The two parties planned to scrap a rule allowing banks to recover debts from retail borrowers without going through the courts, which could slow down the cleanup of banks’ balance sheets. They also hinted at the possible full nationalization of Banca Monte dei Paschi di Siena SpA, of which the government owns a majority stake after partially nationalizing it last year.

While their coalition attempt collapsed, they could come back stronger if new elections are called. Talks in Italy continue on how to overcome the political impasse. 
That has raised questions over the future of the eurozone—both parties have flirted openly with the idea of pulling Italy out of the euro—and in turn spooked investors and highlighted a wider problem: EU authorities haven’t yet fully fixed the continent’s banking system.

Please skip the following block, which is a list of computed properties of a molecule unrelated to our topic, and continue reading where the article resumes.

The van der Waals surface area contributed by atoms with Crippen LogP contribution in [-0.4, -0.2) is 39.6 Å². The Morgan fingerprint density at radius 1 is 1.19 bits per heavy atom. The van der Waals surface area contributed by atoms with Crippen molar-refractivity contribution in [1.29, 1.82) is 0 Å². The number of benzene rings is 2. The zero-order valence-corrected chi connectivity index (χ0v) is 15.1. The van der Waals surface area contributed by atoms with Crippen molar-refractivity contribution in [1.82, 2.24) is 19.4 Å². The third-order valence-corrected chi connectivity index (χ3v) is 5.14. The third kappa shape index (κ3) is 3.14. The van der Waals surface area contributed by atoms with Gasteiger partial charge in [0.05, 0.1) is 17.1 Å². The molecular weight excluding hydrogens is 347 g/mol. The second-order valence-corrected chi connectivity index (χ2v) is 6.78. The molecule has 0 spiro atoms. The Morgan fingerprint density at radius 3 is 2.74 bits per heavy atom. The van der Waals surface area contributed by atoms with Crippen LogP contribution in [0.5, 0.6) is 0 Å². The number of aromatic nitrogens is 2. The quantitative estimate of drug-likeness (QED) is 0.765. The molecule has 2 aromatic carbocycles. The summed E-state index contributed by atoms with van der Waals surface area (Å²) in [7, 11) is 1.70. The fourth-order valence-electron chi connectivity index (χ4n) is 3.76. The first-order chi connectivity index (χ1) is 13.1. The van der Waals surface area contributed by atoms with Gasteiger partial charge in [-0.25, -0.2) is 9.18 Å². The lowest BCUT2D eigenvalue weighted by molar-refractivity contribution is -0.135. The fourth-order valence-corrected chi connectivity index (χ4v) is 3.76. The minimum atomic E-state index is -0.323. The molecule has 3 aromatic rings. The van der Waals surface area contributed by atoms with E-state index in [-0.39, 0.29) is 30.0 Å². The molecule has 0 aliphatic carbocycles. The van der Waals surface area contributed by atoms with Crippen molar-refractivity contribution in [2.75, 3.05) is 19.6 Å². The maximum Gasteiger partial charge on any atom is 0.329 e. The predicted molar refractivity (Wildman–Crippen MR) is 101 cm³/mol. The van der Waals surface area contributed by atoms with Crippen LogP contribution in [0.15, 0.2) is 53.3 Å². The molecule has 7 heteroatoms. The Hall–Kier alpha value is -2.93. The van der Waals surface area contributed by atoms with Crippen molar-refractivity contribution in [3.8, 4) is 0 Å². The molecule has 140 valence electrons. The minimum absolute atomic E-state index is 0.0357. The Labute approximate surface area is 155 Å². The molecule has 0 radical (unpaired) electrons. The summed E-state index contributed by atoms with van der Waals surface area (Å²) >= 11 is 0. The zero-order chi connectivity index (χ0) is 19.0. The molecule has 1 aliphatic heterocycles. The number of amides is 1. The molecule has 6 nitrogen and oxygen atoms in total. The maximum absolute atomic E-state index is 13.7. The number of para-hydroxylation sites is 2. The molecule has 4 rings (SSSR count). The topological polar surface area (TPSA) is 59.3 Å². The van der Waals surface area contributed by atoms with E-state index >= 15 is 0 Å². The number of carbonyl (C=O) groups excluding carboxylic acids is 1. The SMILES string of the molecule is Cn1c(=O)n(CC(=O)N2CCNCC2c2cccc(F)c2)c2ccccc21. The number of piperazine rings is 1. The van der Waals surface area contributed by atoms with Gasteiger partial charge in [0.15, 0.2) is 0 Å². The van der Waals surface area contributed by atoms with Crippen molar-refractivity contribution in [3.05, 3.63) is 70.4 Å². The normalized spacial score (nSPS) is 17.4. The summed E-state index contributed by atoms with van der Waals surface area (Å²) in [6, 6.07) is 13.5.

A plan to package eurozone sovereign bonds together to reduce the riskiness of any individual bond within the pool, for example, has been largely shunned by Germany. The German government and other member states whose banks weren’t as hard-hit by the crisis, have also resisted the creation of an EU-wide deposit-insurance program, which would provide safety for depositors no matter their location. A Germany bank official said last week that EU-wide insurance program “probably won’t happen in my lifetime.”

During the last eurozone crisis banks across Europe shed sovereign exposures to riskier periphery markets. However,​ domestic​ banks in those countries still have large exposure to their ​home sovereign debt, particularly as they are treated as safe assets under bank accounting rules. Currently 10 Italian banks have Italian sovereign debt holdings greater than their capital buffers, according to a study by France’s IESEG School of Management.